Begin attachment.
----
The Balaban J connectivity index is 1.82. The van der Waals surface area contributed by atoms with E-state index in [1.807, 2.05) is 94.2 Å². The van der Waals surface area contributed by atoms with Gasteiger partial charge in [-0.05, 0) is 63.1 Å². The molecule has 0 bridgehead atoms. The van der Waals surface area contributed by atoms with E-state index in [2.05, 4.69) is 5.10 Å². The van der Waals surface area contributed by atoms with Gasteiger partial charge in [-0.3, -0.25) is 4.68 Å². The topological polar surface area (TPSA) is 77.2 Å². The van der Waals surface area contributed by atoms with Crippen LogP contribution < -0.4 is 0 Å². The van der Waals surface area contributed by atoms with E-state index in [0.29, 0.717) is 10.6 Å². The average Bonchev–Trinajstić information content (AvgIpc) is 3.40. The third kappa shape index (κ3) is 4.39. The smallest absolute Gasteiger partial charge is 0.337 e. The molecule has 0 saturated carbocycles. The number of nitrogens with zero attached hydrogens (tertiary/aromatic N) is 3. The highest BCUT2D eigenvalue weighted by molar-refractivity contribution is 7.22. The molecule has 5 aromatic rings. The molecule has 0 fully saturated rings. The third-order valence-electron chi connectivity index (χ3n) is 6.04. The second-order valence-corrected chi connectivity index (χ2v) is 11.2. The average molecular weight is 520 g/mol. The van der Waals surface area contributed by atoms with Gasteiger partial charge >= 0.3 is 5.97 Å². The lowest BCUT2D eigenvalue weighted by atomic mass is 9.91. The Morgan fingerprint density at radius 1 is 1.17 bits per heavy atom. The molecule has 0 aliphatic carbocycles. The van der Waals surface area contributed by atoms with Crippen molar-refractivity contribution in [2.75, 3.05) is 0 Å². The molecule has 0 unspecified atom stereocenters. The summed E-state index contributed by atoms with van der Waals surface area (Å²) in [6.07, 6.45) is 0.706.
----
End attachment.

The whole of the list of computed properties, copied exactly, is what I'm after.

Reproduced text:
The Balaban J connectivity index is 1.82. The van der Waals surface area contributed by atoms with E-state index in [1.807, 2.05) is 94.2 Å². The van der Waals surface area contributed by atoms with Gasteiger partial charge in [-0.05, 0) is 63.1 Å². The molecule has 0 bridgehead atoms. The van der Waals surface area contributed by atoms with E-state index in [2.05, 4.69) is 5.10 Å². The van der Waals surface area contributed by atoms with Gasteiger partial charge in [-0.3, -0.25) is 4.68 Å². The topological polar surface area (TPSA) is 77.2 Å². The van der Waals surface area contributed by atoms with Crippen LogP contribution < -0.4 is 0 Å². The van der Waals surface area contributed by atoms with E-state index in [0.29, 0.717) is 10.6 Å². The average Bonchev–Trinajstić information content (AvgIpc) is 3.40. The third kappa shape index (κ3) is 4.39. The smallest absolute Gasteiger partial charge is 0.337 e. The molecule has 0 saturated carbocycles. The number of nitrogens with zero attached hydrogens (tertiary/aromatic N) is 3. The highest BCUT2D eigenvalue weighted by molar-refractivity contribution is 7.22. The molecule has 5 aromatic rings. The molecule has 0 fully saturated rings. The third-order valence-electron chi connectivity index (χ3n) is 6.04. The second-order valence-corrected chi connectivity index (χ2v) is 11.2. The average molecular weight is 520 g/mol. The van der Waals surface area contributed by atoms with Gasteiger partial charge >= 0.3 is 5.97 Å². The lowest BCUT2D eigenvalue weighted by atomic mass is 9.91. The Morgan fingerprint density at radius 1 is 1.17 bits per heavy atom. The molecule has 0 aliphatic carbocycles. The van der Waals surface area contributed by atoms with Crippen molar-refractivity contribution in [2.75, 3.05) is 0 Å². The molecule has 0 unspecified atom stereocenters. The summed E-state index contributed by atoms with van der Waals surface area (Å²) in [6.07, 6.45) is 0.706.